“…The bigger accomplishment was saving American lives on the ground” the lieutenant humbly reflected afterward. “It was Americans helping Americans. It was my job to make sure they were safe while they continued their mission…” Lieutenant Hayes subsequently received the Distinguished Flying Cross for his heroism that day.

 
Nov 14

Eugene B. Ely’s First Flight From a Ship: November 14, 1910

Sunday, November 14, 2010 12:01 AM

Short version of “Wings for the Navy” highlighting Ely’s First Flight on 11-14-1910.

 

 
Nov 9

“I was coming head on at one of them” Lt. Comdr. William T. Amen

Tuesday, November 9, 2010 12:01 AM

During a fierce battle over North Korea Lt. Comdr. William T. Amen of VF-111 Sun Downers made the Navy’s first MiG kill, on 9 November 1950. Amen, the Sun Downer’s skipper, led a group of F9F-2B Panthers flying from Philippine Sea (CV 47) that covered a strike force of Corsairs and Skyraiders against the Sinuiju Bridge when at least five MiGs flying from the sanctity of Antung, Manchuria, attacked them.

The Panther pilots lost no time as they aggressively streaked in to protect the bombers, and the battle swirled from just above ground level up to eighteen thousand feet. Turning inside of a tight loop on the tail of a nimble but poorly flown MiG-15, Amen closed the gap and shot down his opponent with a quick burst.

“I was coming head on at one of them and he didn’t even try to get in a shot,” Amen recalled. “When I got on his tail he tried to evade but he wasn’t very sharp.” Along with many of the pilots, Amen had already chalked-up quite a record during WWII and added Gold Stars in lieu of four Air Medals. Amen further received the Distinguished Flying Cross following no less than thirty-five missions over Korea.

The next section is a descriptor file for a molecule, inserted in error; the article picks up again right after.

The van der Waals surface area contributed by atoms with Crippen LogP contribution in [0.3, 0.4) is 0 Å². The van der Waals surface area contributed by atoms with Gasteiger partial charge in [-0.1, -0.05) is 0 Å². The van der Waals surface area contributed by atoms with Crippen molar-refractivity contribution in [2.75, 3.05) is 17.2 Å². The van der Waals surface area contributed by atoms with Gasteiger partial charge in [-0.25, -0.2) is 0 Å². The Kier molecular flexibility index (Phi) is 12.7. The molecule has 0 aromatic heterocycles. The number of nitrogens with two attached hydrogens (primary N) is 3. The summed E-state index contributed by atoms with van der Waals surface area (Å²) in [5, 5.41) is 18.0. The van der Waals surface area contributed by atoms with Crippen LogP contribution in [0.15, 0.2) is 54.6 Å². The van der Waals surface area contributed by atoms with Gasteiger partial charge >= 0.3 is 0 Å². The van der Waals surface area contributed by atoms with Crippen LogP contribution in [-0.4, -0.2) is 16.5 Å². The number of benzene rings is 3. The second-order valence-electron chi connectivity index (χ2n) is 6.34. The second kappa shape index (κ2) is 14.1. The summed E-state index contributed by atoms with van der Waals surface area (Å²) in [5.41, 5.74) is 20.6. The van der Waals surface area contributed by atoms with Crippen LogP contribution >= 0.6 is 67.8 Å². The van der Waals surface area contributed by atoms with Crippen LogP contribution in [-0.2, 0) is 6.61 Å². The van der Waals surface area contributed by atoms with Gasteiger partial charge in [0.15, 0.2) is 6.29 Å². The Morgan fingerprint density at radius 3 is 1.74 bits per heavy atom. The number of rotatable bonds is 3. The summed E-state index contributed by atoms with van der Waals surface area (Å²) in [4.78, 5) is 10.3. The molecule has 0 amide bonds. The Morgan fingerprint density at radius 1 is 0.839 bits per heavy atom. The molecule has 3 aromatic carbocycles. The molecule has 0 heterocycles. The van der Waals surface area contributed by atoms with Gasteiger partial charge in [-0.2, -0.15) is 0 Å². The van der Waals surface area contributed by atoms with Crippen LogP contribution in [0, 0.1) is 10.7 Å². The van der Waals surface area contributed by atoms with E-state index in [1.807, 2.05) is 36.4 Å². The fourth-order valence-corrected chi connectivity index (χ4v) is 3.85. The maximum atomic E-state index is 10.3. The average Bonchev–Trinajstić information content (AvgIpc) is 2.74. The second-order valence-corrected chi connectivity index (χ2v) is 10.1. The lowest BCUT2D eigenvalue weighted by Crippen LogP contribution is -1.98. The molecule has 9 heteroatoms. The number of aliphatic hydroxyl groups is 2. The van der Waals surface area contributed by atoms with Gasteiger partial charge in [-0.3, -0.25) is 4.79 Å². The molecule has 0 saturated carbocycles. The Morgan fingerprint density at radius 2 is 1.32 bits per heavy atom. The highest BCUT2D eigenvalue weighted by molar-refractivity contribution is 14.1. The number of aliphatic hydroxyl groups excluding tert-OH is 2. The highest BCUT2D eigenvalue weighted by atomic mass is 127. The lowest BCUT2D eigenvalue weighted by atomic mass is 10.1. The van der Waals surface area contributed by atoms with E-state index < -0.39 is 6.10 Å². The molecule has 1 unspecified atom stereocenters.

For all the horror of the war, this first tangle with the dreaded MiGs nonetheless produced a macabre comedy. Admiring Panther pilots surrounded Comdr. Albert D. Pollack, the skipper of VF-51 Screaming Eagles, when he returned to the ready room on board Valley Forge (CV 45). “Were you nervous about those MiGs Dave?” they asked. “No, I was just keeping an eye on them”, wearily replied Pollack. “Then why did you report 20,000 MiGs coming in at five feet?” his men quipped.

 
Nov 4

1st Seaplane Launch From Submarine

Thursday, November 4, 2010 7:37 AM

Following WW1, the Navy began experimenting with the possibility of submarine observation and scouting aircraft; S-1 became the experimental platform for this project, late in 1923. She was altered by having a steel capsule mounted aft the conning tower; a cylindrical pod which could house a small collapsible seaplane, the Martin MS-1. After surfacing, this plane could be rolled out, quickly assembled, and launched by ballasting the sub until the deck was awash. The first successful attempt was made on November 5th 1923.

Martin MS-1

Quick Assembly on Sub S-1

S-1 beginning to submerge

Success!